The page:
One of the hardest concepts for
Principles students, politicians and pundits, oh heck, just about everyone to fully grasp is inflation. A big part of the reason is because inflation is an abstract concept that is not directly measurable. We can conceive of it, but we can’t measure it. I’m no physicist (and open to correction) but it strikes me that it’s a bit on par with “momentum” or “latent energy” in physics. We don’t have direct-measuring energy-o-meters. We measure the effects and infer the energy. Inflation is similar. We can conceive of a generalized, across-the-economy, sustained trend pushing all/most prices upward such that the unit of money is losing real value in general terms. Inflation is the sustained push behind all prices. We can’t measure that directly. But we can measure the effect it has: rising prices. The problem comes in that not all prices will be rising at the same time or by the same amount. Further, during any time period, at least part of the change in price for any good is it’s change in real price relative to all other goods (supply and demand as taught in micro).
We try to deal with this measurement issue by creating a price index – an index that tracks the changes in shopping list of goods over time. But any price index is a just a subset of all the prices. Even the Billion Price Project index at MIT admittedly misses most services and lots of consumer goods that aren’t available online. Price indices are very imperfect beasts. They have many faults, not the least of them being that they often tend to be volatile in nature. Since we’re looking for an estimate of inflation which means sustained increases, we need to massage the data further by creating some kind of “core inflation” measure or “trimmed means” type price index. I’ll explain those some other time.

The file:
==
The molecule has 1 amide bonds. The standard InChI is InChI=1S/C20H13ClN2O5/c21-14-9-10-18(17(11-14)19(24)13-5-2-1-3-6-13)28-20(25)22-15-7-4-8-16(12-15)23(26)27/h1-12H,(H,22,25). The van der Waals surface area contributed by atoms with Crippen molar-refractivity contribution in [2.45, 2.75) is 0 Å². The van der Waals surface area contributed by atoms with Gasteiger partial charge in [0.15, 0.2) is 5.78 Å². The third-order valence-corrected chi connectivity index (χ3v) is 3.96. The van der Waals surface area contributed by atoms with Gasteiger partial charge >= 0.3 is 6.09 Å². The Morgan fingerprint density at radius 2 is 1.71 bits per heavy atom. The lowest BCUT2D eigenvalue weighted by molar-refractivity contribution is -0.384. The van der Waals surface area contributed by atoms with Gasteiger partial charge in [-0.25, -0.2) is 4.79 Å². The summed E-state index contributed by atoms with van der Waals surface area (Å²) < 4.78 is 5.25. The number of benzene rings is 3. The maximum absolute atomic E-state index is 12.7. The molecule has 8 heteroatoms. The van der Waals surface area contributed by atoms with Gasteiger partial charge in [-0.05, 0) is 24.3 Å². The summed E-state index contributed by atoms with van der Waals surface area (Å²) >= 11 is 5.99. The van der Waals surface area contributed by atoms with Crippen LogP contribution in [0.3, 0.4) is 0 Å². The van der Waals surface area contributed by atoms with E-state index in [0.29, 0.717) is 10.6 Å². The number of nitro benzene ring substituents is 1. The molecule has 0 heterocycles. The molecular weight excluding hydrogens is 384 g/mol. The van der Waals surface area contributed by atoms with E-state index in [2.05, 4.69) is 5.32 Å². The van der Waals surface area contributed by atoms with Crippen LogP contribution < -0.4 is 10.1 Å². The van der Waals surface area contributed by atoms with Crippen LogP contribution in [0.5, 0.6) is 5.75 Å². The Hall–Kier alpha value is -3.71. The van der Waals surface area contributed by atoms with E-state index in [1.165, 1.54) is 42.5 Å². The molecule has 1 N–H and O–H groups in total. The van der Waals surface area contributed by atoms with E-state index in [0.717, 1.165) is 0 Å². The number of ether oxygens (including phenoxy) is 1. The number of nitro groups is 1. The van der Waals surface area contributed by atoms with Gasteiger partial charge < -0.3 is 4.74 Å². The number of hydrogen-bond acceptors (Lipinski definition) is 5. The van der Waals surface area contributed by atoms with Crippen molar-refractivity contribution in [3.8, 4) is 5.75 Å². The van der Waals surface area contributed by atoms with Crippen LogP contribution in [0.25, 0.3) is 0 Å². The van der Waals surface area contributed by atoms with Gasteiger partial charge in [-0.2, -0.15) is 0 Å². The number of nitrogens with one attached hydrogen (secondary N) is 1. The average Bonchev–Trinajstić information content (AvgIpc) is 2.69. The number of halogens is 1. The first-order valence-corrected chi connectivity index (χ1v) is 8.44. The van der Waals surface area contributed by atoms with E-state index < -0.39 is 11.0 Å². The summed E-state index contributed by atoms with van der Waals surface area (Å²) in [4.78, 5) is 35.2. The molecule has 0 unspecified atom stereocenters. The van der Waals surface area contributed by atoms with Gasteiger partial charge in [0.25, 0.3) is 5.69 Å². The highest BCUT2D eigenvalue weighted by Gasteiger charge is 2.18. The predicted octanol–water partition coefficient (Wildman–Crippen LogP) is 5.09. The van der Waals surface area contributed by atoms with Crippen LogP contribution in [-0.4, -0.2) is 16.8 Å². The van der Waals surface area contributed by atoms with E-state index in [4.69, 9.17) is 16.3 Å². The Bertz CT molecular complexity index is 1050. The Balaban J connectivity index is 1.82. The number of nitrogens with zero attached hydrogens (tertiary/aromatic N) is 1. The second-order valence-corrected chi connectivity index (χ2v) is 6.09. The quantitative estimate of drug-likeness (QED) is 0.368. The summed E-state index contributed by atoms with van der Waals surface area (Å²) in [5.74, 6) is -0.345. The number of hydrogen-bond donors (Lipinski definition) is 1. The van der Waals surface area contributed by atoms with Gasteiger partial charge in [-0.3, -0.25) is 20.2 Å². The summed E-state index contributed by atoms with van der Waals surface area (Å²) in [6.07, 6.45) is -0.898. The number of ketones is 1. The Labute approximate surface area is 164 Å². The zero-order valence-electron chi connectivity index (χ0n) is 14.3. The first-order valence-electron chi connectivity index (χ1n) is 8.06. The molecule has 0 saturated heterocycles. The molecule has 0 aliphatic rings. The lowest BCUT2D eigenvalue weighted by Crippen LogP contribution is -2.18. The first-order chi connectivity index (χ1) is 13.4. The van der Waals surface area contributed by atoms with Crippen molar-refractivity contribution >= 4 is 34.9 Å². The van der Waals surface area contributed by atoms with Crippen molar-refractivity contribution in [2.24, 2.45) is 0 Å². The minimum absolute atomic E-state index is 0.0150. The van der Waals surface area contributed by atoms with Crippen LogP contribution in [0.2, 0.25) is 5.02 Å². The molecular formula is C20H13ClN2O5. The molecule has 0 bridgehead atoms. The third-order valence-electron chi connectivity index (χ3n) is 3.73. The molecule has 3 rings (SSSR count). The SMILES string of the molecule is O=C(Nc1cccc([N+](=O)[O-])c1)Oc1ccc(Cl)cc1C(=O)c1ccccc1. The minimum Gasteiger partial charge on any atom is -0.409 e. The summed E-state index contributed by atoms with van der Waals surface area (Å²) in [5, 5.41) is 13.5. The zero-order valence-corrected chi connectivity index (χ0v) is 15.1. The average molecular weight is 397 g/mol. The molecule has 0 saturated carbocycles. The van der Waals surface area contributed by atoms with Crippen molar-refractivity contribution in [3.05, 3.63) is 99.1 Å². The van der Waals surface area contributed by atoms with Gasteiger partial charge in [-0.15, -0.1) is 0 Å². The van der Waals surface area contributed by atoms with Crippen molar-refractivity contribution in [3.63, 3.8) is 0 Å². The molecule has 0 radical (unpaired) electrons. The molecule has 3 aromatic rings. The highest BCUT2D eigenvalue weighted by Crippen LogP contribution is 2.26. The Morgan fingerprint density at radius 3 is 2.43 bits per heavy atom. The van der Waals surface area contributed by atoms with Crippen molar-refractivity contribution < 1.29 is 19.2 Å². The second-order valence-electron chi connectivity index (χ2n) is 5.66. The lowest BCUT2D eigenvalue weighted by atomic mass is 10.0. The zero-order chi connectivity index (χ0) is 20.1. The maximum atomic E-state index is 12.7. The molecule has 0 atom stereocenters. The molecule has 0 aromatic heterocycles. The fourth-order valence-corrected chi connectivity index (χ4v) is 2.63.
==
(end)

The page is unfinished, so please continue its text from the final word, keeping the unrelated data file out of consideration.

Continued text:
What prompted today’s post is an article in Bloomberg and a post by Krugman about it. Together they illustrate one of the reasons so many people want to believe we have greater inflation than we really do. Companies like to disguise price changes. They don’t want to be known that prices could be cut in response to demand. Example: auto company offers $2000 rebate on $20,000 car but won’t cut price by 10%, or a firm offers a “value meal”, or they offer a freebie bundled product. Similarly they often disguise price increases by reducing sizes or portions or by changing the financing. From Krugman:
Procter & Gamble Co.’s failure to raise the price of Cascade dishwashing soap shows why investors are buying Treasuries at the lowest yields in history, giving the Federal Reserve more scope to boost the economy.
The world’s largest consumer-products company rolled back prices after an 8 percent increase lost the firm 7 percentage points of market share. Kimberly-Clark Corp. (KMB) started offering coupons on Huggies after resistance to the diapers’ cost. Darden Restaurants Inc. (DRI) raised prices at less than the inflation rate as patrons order more of Olive Garden’s discounted stuffed rigatoni than it anticipated.
This is basic economics; prices tend to fall, or at least slow their rise, when there is vast excess capacity and weak demand.
As both the article and Krugman’s excerpt show, we’re closer to deflation than most people realize. They don’t see the failed attempts to raise prices. They don’t see the shifts in portions or increase in coupons that reduce effective prices. What they do see and remember is the $.50 increase in a loaf of bread or the $.70 increase in a gallon of gas. But even with the gas, they selectively remember the $.70 price increase in summer, but forget the $.75 price drop in autumn. Inflation and deflation are tricky things to measure.